Pass the Remote: 2 new films plus Jewish Film Fest picks

Jake Johnson cowrote and stars in "Ride the Eagle," a comedy that takes full advantage of its Yosemite setting. (Photo courtesy Decal)

A comedy/drama set in Yosemite that costars a Danville native and a Sundance award-winner that plumbs science and immigration/migration issues are the headliners in this week’s Pass the Remote.

We also spotlight five additional features that are worth watching in the final weekend of the San Francisco Jewish Film Festival.

The bittersweet comedy/drama “Ride the Eagle” reminds us life is terribly fragile and unpredictable. That’s not a revolutionary concept by any means, but director and cowriter Trent O’Donnell gives the worthy message about living in the present and making amends with our past some edge, courtesy of his cowriting partner and star, Jake Johnson.

The “New Girl” star specializes in sarcastic “lost boys” and the role of a struggling musician fits him snugly. Johnson plays Leif, an L.A. hanger-on who returns to his dead mother’s cabin in the Yosemite woods after he’s booted from the band he’s in. Once there, he plays a VHS tape from his mom in which she asks him to complete a series of weird tasks in order to inherit her lovely home.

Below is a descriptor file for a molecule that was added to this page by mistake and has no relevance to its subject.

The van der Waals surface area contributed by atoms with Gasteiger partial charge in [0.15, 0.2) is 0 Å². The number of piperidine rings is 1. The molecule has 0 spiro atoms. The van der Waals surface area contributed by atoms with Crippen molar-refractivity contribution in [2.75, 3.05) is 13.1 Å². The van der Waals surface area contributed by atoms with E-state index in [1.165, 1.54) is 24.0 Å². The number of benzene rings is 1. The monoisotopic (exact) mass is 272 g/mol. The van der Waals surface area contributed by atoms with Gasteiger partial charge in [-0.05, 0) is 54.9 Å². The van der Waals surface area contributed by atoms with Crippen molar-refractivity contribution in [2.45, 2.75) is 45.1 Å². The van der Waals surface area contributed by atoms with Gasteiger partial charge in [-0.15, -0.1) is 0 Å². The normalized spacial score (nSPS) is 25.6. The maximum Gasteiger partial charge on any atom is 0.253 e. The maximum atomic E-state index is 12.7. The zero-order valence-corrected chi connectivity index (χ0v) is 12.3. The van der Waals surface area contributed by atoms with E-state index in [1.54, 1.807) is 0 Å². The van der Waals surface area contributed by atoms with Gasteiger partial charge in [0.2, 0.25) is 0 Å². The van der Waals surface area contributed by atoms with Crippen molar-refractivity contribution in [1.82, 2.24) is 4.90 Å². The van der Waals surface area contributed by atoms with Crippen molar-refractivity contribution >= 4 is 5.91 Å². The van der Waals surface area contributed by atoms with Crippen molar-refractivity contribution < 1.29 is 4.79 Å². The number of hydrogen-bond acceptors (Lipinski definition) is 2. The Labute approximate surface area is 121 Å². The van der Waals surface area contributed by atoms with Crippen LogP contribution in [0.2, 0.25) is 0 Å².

As you’d expect, Leif moans and groans about it and then decides to go for it, a process that leads him to respect, even feel love for, his flawed but caring New Age mom (Susan Sarandon). The to-do checklist also finds Leif flirting again with a sassy ex, played with just the right touch by “The Good Place’s” D’Arcy Carden, who grew up in Danville, and then confronting a grouchy neighbor (J.K. Simmons). Those are the film’s best moments.

Danville native D’Arcy Carden enlivens the edgy comedy “Ride the Eagle.” (Photo courtesy Decal)

“Eagle” doesn’t exactly soar all the time, but it does earn its wings by telling a heartfelt story with a nimble cast and an abundance of Yosemite eye candy. (Available for rental Friday on various platforms)

If you’re looking for something that’s meaty and metaphorical to gnaw on, beeline to the Berkeley Art Museum and Pacific Film Archive’s streaming platform for the Bay Area-exclusive release of the Sundance award-winner “Son of Monarchs.” You’ll be putting those brain cells to brisk work while watching Alexis Gambis’ esoteric but worthy indie that wraps into its narrative bundle CRISPR gene-editing technology along with issues addressing cultural identity and immigration. Heady matters indeed.

But the French Venezuelan filmmaker’s intriguing experimental drama works most of the time, and as a bonus, it’s stunningly filmed. Tenoch Huerta Mejía juggles the material ably, playing a New York biologist who returns to his homeland in Michoacán, Mexico, for his grandmother’s funeral. Once there, he gets more in touch with his cultural identity. (A discussion between Gambis and UC Berkeley doctoral student Aaron Pomerantz — who provided images of a developing butterfly chrysalis that’s part of the film — will be posted.

The film and conversation are available starting Friday at

Five to see at the SF Jewish Film Festival

The San Francisco Jewish Film Festival wraps up this weekend so there’s still time to check out some goodies. Here are short takes on five of the more notable films.